Sponsored by Council members Jeanne Kohl-Welles, District 4, Reagan Dunn, District 9, and Claudia Balducci, District 6, the motion asks that the King County executive create a training program that will teach drivers not only to spot potential sex trafficking victims and survivors but also how to report such instances and provide victims with information about support services. Wednesday’s approval sets a deadline of April 2020 for a report detailing what the training program might look like.

“Rideshare and taxi drivers are often on the front lines of the human trafficking trade,” Kohl-Welles said in a county news release. “By providing them with training about this horrific practice, they will be better able to recognize when someone is being trafficked and know what steps to take in response to connect potential victims to information to get them help and to safety.”

The training would impact thousands of drivers. In 2017, 2,453 taxi and for-hire drivers were licensed in King County, along with 27,842 transportation network company (app-based rideshare) drivers who had permits from the county.

“For-hire and taxi drivers are in a unique position to be allies in the fight against human trafficking,” Dunn said. “This training will ensure that more victims and survivors of trafficking are seen and offered help when they need it most.”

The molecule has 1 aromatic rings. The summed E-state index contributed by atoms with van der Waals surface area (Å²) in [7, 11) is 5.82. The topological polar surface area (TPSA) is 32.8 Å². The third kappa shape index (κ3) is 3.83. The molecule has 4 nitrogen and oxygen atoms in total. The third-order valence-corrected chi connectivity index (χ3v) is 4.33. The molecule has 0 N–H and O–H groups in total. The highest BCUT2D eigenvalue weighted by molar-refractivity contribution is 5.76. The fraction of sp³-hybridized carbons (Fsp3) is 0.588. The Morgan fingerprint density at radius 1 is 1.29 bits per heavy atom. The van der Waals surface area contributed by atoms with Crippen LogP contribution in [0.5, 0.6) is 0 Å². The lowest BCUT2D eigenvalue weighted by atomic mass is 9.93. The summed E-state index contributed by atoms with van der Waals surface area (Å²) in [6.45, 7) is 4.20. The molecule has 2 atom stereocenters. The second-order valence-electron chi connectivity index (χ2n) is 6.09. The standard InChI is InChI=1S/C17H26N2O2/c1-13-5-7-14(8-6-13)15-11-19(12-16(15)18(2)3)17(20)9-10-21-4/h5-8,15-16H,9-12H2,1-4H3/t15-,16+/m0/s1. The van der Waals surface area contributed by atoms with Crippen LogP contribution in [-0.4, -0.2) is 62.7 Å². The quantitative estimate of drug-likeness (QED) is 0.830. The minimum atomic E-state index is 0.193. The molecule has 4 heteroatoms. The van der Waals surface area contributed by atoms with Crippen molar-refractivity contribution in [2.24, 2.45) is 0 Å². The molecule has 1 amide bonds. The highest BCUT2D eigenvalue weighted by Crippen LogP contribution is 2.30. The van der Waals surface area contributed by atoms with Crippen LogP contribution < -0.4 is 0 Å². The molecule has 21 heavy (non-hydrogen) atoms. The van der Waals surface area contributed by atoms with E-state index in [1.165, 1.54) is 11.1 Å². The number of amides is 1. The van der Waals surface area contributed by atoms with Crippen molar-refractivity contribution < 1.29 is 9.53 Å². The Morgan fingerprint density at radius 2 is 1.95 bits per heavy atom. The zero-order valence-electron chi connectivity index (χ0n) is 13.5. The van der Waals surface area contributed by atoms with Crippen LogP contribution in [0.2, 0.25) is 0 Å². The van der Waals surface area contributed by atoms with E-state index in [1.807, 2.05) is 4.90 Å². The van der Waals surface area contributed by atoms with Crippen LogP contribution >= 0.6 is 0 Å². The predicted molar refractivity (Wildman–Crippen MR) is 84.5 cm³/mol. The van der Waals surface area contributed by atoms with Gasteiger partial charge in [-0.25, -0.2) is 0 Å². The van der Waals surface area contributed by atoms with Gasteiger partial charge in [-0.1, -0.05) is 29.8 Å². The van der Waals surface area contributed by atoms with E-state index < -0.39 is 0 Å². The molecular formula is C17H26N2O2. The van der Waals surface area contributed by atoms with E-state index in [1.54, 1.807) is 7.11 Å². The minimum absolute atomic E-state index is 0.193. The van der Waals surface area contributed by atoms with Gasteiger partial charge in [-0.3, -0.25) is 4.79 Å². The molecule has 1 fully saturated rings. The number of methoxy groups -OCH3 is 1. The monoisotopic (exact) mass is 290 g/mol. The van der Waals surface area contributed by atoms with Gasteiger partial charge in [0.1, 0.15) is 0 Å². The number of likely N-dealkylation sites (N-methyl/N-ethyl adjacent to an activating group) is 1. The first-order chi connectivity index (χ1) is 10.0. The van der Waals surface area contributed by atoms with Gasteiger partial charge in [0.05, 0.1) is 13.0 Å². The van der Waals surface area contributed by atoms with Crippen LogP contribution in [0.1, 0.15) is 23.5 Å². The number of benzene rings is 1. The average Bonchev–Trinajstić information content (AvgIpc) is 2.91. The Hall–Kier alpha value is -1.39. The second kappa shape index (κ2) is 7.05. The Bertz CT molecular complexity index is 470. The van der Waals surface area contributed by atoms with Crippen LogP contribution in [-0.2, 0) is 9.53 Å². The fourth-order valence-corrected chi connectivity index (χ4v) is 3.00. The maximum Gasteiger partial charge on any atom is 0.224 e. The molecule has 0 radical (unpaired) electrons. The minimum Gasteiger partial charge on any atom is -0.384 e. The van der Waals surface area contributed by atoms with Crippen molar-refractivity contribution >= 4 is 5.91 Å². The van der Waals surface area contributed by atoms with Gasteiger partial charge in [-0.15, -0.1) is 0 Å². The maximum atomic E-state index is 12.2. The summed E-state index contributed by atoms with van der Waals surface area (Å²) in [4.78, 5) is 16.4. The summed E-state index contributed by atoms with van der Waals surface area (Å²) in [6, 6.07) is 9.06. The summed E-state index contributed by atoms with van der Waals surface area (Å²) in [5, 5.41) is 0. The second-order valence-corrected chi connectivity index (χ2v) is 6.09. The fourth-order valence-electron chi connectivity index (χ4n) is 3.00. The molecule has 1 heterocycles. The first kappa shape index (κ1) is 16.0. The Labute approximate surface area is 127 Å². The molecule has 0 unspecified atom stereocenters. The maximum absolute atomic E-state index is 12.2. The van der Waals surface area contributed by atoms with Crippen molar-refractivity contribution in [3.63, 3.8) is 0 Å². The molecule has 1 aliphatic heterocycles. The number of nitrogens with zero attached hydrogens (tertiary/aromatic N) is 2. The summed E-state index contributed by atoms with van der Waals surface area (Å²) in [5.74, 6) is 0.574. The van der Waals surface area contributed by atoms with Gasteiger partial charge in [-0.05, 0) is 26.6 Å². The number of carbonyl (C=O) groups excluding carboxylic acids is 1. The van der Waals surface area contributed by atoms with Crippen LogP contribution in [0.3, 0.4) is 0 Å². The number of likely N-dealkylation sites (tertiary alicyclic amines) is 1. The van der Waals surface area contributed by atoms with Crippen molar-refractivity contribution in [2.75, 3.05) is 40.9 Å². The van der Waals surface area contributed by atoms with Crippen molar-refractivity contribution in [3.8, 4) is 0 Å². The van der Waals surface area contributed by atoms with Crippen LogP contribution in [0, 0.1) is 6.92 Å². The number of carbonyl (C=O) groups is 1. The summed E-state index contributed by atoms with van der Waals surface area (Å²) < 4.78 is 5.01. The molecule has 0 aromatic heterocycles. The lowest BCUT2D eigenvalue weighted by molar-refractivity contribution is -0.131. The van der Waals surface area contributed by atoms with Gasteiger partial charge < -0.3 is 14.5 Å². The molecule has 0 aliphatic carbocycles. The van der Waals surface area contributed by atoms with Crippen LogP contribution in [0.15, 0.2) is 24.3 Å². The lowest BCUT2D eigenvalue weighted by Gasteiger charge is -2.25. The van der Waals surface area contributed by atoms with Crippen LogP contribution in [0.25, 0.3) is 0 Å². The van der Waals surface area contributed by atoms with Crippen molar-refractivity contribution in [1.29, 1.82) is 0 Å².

King County has undertaken a broad approach to raising awareness around human trafficking and commercial sexual exploitation, an issue deemed by the FBI to be the second-largest and fastest-growing black market in the world. In 2011, the county designated King County Metro buses as a National Safe Space Partner, part of a national program to provide outreach and support services for youth in crisis. A year later, the King County Council led efforts to develop an anti-human trafficking public awareness campaign across Metro buses and properties, which expanded through partnerships both with private organizations and with the city of Seattle. The campaign included signs on Metro buses and billboards along roads in the county.